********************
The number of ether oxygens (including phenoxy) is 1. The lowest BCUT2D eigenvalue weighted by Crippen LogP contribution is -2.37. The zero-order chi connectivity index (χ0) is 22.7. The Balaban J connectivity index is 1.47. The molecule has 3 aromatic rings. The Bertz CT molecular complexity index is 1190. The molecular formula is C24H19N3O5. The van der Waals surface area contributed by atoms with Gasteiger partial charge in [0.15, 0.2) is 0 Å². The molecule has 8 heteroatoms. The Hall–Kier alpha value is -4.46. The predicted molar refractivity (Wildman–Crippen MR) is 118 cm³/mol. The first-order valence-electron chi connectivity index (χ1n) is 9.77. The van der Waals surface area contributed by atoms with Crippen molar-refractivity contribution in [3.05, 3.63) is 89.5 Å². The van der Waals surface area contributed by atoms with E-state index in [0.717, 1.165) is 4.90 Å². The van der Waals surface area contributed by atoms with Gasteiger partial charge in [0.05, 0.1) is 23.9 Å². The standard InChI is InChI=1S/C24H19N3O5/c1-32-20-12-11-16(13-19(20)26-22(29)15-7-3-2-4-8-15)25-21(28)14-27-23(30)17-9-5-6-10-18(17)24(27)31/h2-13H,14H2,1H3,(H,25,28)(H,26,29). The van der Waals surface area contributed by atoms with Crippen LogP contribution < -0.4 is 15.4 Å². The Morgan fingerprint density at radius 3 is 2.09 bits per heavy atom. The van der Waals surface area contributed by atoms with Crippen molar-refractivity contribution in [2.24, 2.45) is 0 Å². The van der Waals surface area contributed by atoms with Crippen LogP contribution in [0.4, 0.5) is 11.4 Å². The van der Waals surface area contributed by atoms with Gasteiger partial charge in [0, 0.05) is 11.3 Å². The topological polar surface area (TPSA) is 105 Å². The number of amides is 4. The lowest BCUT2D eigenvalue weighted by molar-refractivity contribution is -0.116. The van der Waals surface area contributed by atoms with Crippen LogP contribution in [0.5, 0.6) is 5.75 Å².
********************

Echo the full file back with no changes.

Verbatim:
The number of ether oxygens (including phenoxy) is 1. The lowest BCUT2D eigenvalue weighted by Crippen LogP contribution is -2.37. The zero-order chi connectivity index (χ0) is 22.7. The Balaban J connectivity index is 1.47. The molecule has 3 aromatic rings. The Bertz CT molecular complexity index is 1190. The molecular formula is C24H19N3O5. The van der Waals surface area contributed by atoms with Gasteiger partial charge in [0.15, 0.2) is 0 Å². The molecule has 8 heteroatoms. The Hall–Kier alpha value is -4.46. The predicted molar refractivity (Wildman–Crippen MR) is 118 cm³/mol. The first-order valence-electron chi connectivity index (χ1n) is 9.77. The van der Waals surface area contributed by atoms with Crippen molar-refractivity contribution in [3.05, 3.63) is 89.5 Å². The van der Waals surface area contributed by atoms with E-state index in [0.717, 1.165) is 4.90 Å². The van der Waals surface area contributed by atoms with Gasteiger partial charge in [0.05, 0.1) is 23.9 Å². The standard InChI is InChI=1S/C24H19N3O5/c1-32-20-12-11-16(13-19(20)26-22(29)15-7-3-2-4-8-15)25-21(28)14-27-23(30)17-9-5-6-10-18(17)24(27)31/h2-13H,14H2,1H3,(H,25,28)(H,26,29). The van der Waals surface area contributed by atoms with Crippen LogP contribution < -0.4 is 15.4 Å². The Morgan fingerprint density at radius 3 is 2.09 bits per heavy atom. The van der Waals surface area contributed by atoms with Crippen molar-refractivity contribution in [2.24, 2.45) is 0 Å². The van der Waals surface area contributed by atoms with Crippen LogP contribution in [0.4, 0.5) is 11.4 Å². The van der Waals surface area contributed by atoms with Gasteiger partial charge in [0, 0.05) is 11.3 Å². The topological polar surface area (TPSA) is 105 Å². The number of amides is 4. The lowest BCUT2D eigenvalue weighted by molar-refractivity contribution is -0.116. The van der Waals surface area contributed by atoms with Crippen LogP contribution in [0.5, 0.6) is 5.75 Å².